9 November is a historic day for Germans. In 1989 the Berlin Wall came crashing down on that day, and in 1938 pogroms across the Deutsches Reich became the starting point of the systematic persecution of European Jews. Both 1989 and 1938 are also strongly linked to German-US history, and the formative role that the US has played in shaping post-war Europe. The United States played a leading role in liberating Germany from the Nazi dictatorship, and in the aftermath of 1989, helped bring about a European order that Germany, until now, has benefitted from greatly.
As Berliners woke this morning to the news that Donald Trump had made it into the White House, there was a sense that yet another chapter is opening for Europe on this historic day. But this time, there is a feeling that it won’t be a chapter of partnership, but one of unpredictability. It is a new chapter in which the decades-old foundation of the transatlantic relationship – shared values – may be called into question.
The German political class was deeply shocked when the news came in, and Minister of Defense Ursula von der Leyen was the first representative of the federal government to express her thoughts in an early morning interview. We are now entering a political vacuum, von der Leyen said, in which there will be a struggle behind the scenes to figure out who the new points of contact in Washington are.
Von der Leyen understood that no matter the candidate the US expects more self-reliance from Germany and the EU on security matters. But she pointed out that this development is already well under way, including in a rising German defense budget. She added that also the US needed to be clear about its own future role in the alliance.
Norbert Röttgen, head of the Foreign Affairs Committee in the Bundestag and a member of Angela Merkel’s CDU party, commented early in the morning that for him the result was unbelievable and indeed unthinkable – “what happens now that the voice of anger (“Wut”) enters the White House”? For the first time in transatlantic relations, he argued, it was impossible to predict what US foreign policy would look like under President Trump in what is an overall insecure geopolitical situation anyway.
Foreign Minister Frank-Walter Steinmeier delivered a longer, candid, and at times personal statement in which he reiterated the concerns that both von der Leyen and Röttgen raised: “We do not know how Trump will govern the US, many questions remain unanswered despite our efforts”. In a visibly thoughtful mood, Steinmeier stated that “Nothing will be easier, many things will become more complicated”. Yet, the foreign minister also called for Germans and Europeans to keep their sense of reason (“Vernunft”) and foster their political culture in this time. At the same time, he underlined Germany’s new role: “What we have achieved together here in Germany – economic reason combined with social responsibility – has made us a recognised partner within Europe and beyond. And we can stand confidently to this.” He also pointed out that there were countless interpersonal and political ties between Germany and the United States that must be maintained and cultivated.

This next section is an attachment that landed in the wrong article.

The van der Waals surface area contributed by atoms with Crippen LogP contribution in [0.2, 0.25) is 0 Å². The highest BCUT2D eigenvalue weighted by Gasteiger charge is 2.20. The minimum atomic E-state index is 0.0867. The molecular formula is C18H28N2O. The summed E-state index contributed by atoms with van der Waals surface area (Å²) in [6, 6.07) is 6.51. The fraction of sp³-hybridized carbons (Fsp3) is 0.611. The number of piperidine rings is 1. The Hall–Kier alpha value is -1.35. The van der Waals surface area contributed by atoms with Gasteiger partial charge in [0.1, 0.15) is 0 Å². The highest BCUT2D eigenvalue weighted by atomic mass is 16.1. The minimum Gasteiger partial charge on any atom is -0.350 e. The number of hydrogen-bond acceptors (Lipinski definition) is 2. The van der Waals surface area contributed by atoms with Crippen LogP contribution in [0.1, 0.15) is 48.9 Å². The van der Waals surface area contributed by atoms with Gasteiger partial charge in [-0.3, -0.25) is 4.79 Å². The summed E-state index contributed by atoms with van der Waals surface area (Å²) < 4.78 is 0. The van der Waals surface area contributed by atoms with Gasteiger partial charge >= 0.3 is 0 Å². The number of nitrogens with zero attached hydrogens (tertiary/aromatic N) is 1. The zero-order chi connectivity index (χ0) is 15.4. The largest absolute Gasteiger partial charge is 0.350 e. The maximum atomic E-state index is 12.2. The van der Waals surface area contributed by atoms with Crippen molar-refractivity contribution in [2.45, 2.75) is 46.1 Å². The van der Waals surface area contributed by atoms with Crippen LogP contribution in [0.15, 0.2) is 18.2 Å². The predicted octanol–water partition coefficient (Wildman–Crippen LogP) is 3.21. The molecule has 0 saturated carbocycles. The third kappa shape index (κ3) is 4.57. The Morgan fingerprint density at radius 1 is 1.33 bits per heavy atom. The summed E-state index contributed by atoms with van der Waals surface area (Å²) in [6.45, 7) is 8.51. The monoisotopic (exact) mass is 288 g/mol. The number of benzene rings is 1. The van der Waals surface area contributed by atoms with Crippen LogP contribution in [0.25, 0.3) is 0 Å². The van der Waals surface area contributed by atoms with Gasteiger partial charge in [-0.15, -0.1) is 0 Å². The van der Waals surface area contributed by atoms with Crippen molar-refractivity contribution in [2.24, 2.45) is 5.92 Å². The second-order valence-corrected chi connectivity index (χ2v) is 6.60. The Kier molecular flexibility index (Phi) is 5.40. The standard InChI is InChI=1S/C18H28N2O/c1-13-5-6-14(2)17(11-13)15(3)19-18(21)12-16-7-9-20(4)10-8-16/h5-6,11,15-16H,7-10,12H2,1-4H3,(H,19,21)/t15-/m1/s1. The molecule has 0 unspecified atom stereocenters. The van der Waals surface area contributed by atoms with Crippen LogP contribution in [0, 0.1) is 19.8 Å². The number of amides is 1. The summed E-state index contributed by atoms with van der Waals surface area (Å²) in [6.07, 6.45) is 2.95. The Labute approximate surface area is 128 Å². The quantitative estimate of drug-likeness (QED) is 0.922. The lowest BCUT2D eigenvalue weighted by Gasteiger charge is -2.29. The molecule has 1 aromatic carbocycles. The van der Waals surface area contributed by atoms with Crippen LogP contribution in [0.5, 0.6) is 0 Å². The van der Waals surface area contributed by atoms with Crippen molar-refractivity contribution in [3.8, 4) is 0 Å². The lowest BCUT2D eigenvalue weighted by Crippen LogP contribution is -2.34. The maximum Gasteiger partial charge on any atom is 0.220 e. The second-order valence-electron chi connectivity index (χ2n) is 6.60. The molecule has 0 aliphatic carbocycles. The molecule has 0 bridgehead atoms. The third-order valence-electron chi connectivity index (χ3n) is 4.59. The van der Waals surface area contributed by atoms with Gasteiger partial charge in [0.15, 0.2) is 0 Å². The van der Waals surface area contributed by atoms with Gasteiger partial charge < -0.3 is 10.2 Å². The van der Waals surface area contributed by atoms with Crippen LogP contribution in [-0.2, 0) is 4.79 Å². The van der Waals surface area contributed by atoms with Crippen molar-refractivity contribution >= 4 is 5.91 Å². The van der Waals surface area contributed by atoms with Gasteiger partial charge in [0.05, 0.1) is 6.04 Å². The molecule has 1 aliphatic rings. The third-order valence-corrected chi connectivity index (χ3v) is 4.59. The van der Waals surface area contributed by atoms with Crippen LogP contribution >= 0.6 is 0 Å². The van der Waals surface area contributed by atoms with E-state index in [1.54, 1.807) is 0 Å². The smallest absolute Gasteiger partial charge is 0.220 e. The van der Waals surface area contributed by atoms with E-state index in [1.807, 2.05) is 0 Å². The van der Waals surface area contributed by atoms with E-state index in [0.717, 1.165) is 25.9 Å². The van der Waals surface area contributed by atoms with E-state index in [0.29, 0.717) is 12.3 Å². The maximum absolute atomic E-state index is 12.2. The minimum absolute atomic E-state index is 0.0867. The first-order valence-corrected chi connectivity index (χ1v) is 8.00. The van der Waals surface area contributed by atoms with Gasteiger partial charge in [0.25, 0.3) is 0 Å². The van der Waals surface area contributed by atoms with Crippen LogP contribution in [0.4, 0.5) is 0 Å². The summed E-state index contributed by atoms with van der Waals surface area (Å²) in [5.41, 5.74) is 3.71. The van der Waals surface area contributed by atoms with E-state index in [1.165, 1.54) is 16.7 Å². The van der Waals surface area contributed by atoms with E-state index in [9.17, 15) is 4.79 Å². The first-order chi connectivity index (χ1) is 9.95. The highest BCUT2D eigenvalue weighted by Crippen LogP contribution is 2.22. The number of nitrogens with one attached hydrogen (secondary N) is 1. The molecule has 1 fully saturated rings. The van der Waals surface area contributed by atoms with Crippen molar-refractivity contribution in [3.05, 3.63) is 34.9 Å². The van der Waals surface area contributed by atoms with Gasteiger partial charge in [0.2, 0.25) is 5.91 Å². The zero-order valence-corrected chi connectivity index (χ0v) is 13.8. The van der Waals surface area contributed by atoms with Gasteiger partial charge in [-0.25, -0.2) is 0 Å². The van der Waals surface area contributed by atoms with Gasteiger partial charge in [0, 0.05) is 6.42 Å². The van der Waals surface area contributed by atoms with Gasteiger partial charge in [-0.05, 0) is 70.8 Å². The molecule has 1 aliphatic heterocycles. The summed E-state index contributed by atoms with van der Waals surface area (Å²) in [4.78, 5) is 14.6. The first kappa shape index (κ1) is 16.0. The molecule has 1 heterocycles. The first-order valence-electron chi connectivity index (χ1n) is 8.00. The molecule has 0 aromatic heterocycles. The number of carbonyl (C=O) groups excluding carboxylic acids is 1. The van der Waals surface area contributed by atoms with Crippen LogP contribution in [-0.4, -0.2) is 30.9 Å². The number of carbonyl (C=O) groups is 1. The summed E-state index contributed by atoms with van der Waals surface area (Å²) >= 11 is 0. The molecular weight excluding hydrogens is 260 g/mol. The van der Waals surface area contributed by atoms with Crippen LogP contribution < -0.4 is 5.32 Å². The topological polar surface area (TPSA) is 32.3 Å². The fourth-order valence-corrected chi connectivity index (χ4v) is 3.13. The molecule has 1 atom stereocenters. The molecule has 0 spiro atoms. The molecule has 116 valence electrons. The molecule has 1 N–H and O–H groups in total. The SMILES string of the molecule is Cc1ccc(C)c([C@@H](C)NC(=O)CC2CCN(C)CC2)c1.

Angela Merkel made her own statement some hours later at noon. Her message was distinctly more sober and clear cut. There is no doubt that relations with the US are the most important for Germany outside of Europe, and are built on common values: democracy, freedom, respect for the rule of law and human dignity, regardless of origin, colour of skin, religion, sexual orientation or political views. “On the basis of these values I offer the future President Trump strong cooperation”. Full stop. This was mostly a clear message to German voters who have never found cooperation with the US easy, in particular on fundamental questions such as the use of military force and data protection. If President Trump continues to run roughshod over fundamental values, as he suggested he might in his campaign, the German Chancellor will be left with little room for engagement, despite strong German interest in maintaining strong relations.
To fully understand and interpret the reaction in Berlin one has to go back to 24 June 2016, the morning that the city woke to the news of Brexit. The UK leaving the Union brought the spectre of a crumbling EU to Germany. Less than six months later, the second pillar of Germany’s foundations in the West, and of its foreign policy at large, has been put into question. One cannot underestimate how deeply troubling these developments are for Germany’s political elites.
Having said that, initial reactions suggest that Berlin is willing to continue and boost its efforts to lead the way for a Europe with many challenges on the horizon. Brexit led Berlin to step up its efforts to keep Europeans together, and these attempts will gain a new urgency following the US vote. What remains implicit at this time is that the path ahead might have to be walked without the US at its side, if only temporarily.
It is not just the spectre of a crumbling EU that looms large in the German mindset, but Germany facing its own election campaign. The contest will pick up speed around the same time that Donald Trump will begin to practice foreign policy in the spring of 2017. If Trump does indeed follow through on his policy pledges – on NATO, Russia, climate change and the UN, to name a few areas of deep concern for Berlin – the question of European security, and Germany’s role in it, will no doubt come to the fore in the federal election campaign. Germany is bracing itself. 2017 will not only a year of unpredictability for German and European relations with the US, but one in which the future of Europe and the West will have to be debated – especially among Germans in election mode.
The European Council on Foreign Relations does not take collective positions. ECFR publications only represent the views of its individual authors.